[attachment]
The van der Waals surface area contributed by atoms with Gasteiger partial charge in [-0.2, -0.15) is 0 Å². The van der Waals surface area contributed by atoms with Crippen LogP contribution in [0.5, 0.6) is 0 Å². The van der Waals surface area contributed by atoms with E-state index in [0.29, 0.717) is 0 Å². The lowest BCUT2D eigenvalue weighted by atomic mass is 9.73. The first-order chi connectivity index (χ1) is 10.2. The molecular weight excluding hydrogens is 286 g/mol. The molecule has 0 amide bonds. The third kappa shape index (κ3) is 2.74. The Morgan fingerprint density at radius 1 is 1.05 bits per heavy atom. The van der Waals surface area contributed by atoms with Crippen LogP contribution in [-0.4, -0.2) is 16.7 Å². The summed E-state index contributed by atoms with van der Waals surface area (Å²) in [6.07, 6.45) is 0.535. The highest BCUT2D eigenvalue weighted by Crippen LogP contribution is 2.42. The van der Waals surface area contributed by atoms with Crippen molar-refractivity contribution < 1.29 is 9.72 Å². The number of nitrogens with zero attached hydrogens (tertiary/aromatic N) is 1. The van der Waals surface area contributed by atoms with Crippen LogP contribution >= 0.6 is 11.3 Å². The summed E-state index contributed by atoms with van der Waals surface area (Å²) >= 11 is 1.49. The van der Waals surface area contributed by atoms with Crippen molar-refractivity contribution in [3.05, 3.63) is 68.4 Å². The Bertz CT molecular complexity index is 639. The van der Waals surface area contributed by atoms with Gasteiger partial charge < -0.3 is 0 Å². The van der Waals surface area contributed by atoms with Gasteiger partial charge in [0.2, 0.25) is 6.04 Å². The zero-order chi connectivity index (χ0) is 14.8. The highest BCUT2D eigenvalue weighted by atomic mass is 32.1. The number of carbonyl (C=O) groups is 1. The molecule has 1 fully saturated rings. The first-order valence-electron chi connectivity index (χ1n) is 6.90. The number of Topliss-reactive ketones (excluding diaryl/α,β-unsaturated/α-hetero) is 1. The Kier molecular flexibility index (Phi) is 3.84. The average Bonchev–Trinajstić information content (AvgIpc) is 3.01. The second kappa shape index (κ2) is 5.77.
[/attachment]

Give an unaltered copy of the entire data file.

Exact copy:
The van der Waals surface area contributed by atoms with Gasteiger partial charge in [-0.2, -0.15) is 0 Å². The van der Waals surface area contributed by atoms with Crippen LogP contribution in [0.5, 0.6) is 0 Å². The van der Waals surface area contributed by atoms with E-state index in [0.29, 0.717) is 0 Å². The lowest BCUT2D eigenvalue weighted by atomic mass is 9.73. The first-order chi connectivity index (χ1) is 10.2. The molecular weight excluding hydrogens is 286 g/mol. The molecule has 0 amide bonds. The third kappa shape index (κ3) is 2.74. The Morgan fingerprint density at radius 1 is 1.05 bits per heavy atom. The van der Waals surface area contributed by atoms with Crippen LogP contribution in [-0.4, -0.2) is 16.7 Å². The summed E-state index contributed by atoms with van der Waals surface area (Å²) in [6.07, 6.45) is 0.535. The highest BCUT2D eigenvalue weighted by Crippen LogP contribution is 2.42. The van der Waals surface area contributed by atoms with Crippen molar-refractivity contribution < 1.29 is 9.72 Å². The number of nitrogens with zero attached hydrogens (tertiary/aromatic N) is 1. The van der Waals surface area contributed by atoms with Crippen LogP contribution >= 0.6 is 11.3 Å². The summed E-state index contributed by atoms with van der Waals surface area (Å²) >= 11 is 1.49. The van der Waals surface area contributed by atoms with Crippen molar-refractivity contribution in [3.05, 3.63) is 68.4 Å². The Bertz CT molecular complexity index is 639. The van der Waals surface area contributed by atoms with Gasteiger partial charge < -0.3 is 0 Å². The van der Waals surface area contributed by atoms with Gasteiger partial charge in [0.2, 0.25) is 6.04 Å². The zero-order chi connectivity index (χ0) is 14.8. The highest BCUT2D eigenvalue weighted by atomic mass is 32.1. The number of carbonyl (C=O) groups is 1. The molecule has 1 fully saturated rings. The first-order valence-electron chi connectivity index (χ1n) is 6.90. The number of Topliss-reactive ketones (excluding diaryl/α,β-unsaturated/α-hetero) is 1. The Kier molecular flexibility index (Phi) is 3.84. The average Bonchev–Trinajstić information content (AvgIpc) is 3.01. The second kappa shape index (κ2) is 5.77.